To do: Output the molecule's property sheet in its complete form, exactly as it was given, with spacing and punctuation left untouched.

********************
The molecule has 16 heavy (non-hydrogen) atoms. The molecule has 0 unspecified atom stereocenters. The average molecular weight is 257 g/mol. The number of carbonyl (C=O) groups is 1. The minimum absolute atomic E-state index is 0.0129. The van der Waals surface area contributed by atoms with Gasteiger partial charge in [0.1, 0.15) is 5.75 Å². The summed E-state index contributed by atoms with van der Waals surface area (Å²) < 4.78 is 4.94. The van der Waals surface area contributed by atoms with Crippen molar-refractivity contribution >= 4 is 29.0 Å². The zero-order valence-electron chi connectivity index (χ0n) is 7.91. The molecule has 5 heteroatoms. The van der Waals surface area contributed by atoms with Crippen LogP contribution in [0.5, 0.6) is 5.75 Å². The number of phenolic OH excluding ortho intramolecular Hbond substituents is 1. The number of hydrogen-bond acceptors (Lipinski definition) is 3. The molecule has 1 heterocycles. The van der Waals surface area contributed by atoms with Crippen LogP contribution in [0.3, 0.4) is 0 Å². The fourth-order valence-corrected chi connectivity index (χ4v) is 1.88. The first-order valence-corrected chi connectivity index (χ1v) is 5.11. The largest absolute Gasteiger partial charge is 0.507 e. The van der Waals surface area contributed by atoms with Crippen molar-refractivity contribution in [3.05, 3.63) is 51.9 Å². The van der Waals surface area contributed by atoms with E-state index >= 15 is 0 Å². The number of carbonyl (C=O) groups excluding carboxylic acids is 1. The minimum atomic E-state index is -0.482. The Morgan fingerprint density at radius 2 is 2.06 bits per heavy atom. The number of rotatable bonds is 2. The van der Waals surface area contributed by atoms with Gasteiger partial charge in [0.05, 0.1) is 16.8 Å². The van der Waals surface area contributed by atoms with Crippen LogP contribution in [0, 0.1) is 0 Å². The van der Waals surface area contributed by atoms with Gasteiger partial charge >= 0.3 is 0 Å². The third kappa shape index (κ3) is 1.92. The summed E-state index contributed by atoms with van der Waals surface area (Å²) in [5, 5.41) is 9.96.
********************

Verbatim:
The molecule has 16 heavy (non-hydrogen) atoms. The molecule has 0 unspecified atom stereocenters. The average molecular weight is 257 g/mol. The number of carbonyl (C=O) groups is 1. The minimum absolute atomic E-state index is 0.0129. The van der Waals surface area contributed by atoms with Gasteiger partial charge in [0.1, 0.15) is 5.75 Å². The summed E-state index contributed by atoms with van der Waals surface area (Å²) < 4.78 is 4.94. The van der Waals surface area contributed by atoms with Crippen molar-refractivity contribution >= 4 is 29.0 Å². The zero-order valence-electron chi connectivity index (χ0n) is 7.91. The molecule has 5 heteroatoms. The van der Waals surface area contributed by atoms with Crippen LogP contribution in [0.5, 0.6) is 5.75 Å². The number of phenolic OH excluding ortho intramolecular Hbond substituents is 1. The number of hydrogen-bond acceptors (Lipinski definition) is 3. The molecule has 1 heterocycles. The van der Waals surface area contributed by atoms with Crippen LogP contribution in [0.3, 0.4) is 0 Å². The fourth-order valence-corrected chi connectivity index (χ4v) is 1.88. The first-order valence-corrected chi connectivity index (χ1v) is 5.11. The largest absolute Gasteiger partial charge is 0.507 e. The van der Waals surface area contributed by atoms with Crippen molar-refractivity contribution in [3.05, 3.63) is 51.9 Å². The van der Waals surface area contributed by atoms with E-state index >= 15 is 0 Å². The number of carbonyl (C=O) groups excluding carboxylic acids is 1. The minimum atomic E-state index is -0.482. The Morgan fingerprint density at radius 2 is 2.06 bits per heavy atom. The number of rotatable bonds is 2. The van der Waals surface area contributed by atoms with Gasteiger partial charge in [0.05, 0.1) is 16.8 Å². The van der Waals surface area contributed by atoms with Crippen LogP contribution in [0, 0.1) is 0 Å². The van der Waals surface area contributed by atoms with Gasteiger partial charge >= 0.3 is 0 Å². The third kappa shape index (κ3) is 1.92. The summed E-state index contributed by atoms with van der Waals surface area (Å²) in [5, 5.41) is 9.96.